Featured Smart City Strategy: InnovateABQ
Albuquerque has long served as a hub for technological innovation, and InnovateABQ is an extension of that passion. InnovateABQ is a place for individuals to live, work, and create in the center of the city.
This new entrepreneurial hub will encourage research and commercial labs, science and technology companies, and commercial and retail businesses to share space and work together to create new tech.
Researchers, inventors, and entrepreneurs are welcome to come, explore and create!
What sets Albuquerque, New Mexico apart? For one, it’s home to the world’s largest international hot air balloon festival. It also happens to be a city on the forefront of innovation in technology and business. In the City of Albuquerque innovation is happening in partnership with US Ignite, and fast.
Splitting the city in two is the Rio Grande. Running from north to south, the river poses a challenge to city officials: connecting the two parts of town. Their solution? The Albuquerque Rapid Transit (ART), a project focused on providing residents with a robust and reliable public transportation system. And they’re doing it the smart way.
The city is revitalizing the Route 66 corridor, a highly utilized and iconic byway frequented by both pedestrians and motor vehicles. One part of the process involves the installation of high-speed broadband access through the fiber in the homes and businesses along the corridor, a nod to the efforts being made to bring community-based fiber optic networks to Albuquerque.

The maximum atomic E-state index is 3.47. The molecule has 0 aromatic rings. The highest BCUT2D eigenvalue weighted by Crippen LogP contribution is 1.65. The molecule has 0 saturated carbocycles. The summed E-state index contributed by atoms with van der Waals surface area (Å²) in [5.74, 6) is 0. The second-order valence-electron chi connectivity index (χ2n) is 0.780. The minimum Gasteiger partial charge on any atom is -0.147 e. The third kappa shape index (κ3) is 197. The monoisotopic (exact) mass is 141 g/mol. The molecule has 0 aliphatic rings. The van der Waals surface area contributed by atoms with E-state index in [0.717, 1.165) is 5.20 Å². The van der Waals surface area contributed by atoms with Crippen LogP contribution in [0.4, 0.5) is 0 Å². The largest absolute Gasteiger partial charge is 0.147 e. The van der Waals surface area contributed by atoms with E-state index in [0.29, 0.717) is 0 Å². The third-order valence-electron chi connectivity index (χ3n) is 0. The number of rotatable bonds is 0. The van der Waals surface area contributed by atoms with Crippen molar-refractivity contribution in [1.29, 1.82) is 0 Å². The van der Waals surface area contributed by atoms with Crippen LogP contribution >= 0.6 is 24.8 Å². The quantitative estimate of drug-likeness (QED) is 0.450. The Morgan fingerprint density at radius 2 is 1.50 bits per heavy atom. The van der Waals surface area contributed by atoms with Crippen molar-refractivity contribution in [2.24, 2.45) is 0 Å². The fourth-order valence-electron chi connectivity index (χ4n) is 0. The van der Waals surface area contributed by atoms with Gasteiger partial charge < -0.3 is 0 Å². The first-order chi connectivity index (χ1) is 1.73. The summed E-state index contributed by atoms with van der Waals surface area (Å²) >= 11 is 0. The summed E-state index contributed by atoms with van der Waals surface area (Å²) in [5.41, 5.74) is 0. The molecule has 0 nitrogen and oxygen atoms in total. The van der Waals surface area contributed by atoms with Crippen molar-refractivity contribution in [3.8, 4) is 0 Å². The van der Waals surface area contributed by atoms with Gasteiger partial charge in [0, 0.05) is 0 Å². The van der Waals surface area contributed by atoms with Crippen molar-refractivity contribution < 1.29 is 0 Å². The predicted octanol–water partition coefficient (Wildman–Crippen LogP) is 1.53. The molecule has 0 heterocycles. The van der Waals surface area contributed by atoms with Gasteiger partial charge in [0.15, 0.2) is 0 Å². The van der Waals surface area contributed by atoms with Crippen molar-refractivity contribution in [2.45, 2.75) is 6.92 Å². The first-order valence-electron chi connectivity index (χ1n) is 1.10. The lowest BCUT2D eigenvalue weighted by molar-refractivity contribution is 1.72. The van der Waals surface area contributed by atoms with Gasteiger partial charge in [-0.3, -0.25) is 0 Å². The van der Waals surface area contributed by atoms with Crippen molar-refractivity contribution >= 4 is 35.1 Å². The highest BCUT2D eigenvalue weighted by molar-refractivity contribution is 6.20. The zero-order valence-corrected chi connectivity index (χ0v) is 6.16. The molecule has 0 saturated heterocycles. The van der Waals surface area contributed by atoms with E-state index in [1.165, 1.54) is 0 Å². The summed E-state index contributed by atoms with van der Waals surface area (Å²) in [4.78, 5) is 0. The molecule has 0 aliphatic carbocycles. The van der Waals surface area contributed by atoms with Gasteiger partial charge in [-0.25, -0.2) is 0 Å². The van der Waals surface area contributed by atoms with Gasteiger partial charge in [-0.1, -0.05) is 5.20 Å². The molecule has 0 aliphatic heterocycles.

And to give travelers a unique experience, each stop, and the accompanying signage has been tastefully designed. By providing safe, consistent, and timely transportation, Albuquerque is destined to curb the use of fossil fuels by offering this attractive public transportation option.
ART is just the beginning of the city’s plans for innovation. From city-wide Wi-Fi to LED street light fixtures, Albuquerque is showing off the benefits of implementing smart technology to improve the city for residents and tourists.
While the installation of LED lighting around the city is in its initial phase, future plans include adding sensors and cameras in high traffic areas to monitor and collect data. When this 15-year “lighting master plan” is finally complete, 20,000 street lights will be converted to LED. This data will provide information like pinpointing the exact location of non-operational street lights, cutting down repair times, and reducing the city’s carbon footprint. The best part? LED lighting life expectancy exceeds Albuquerque’s current street lights and will reduce light pollution.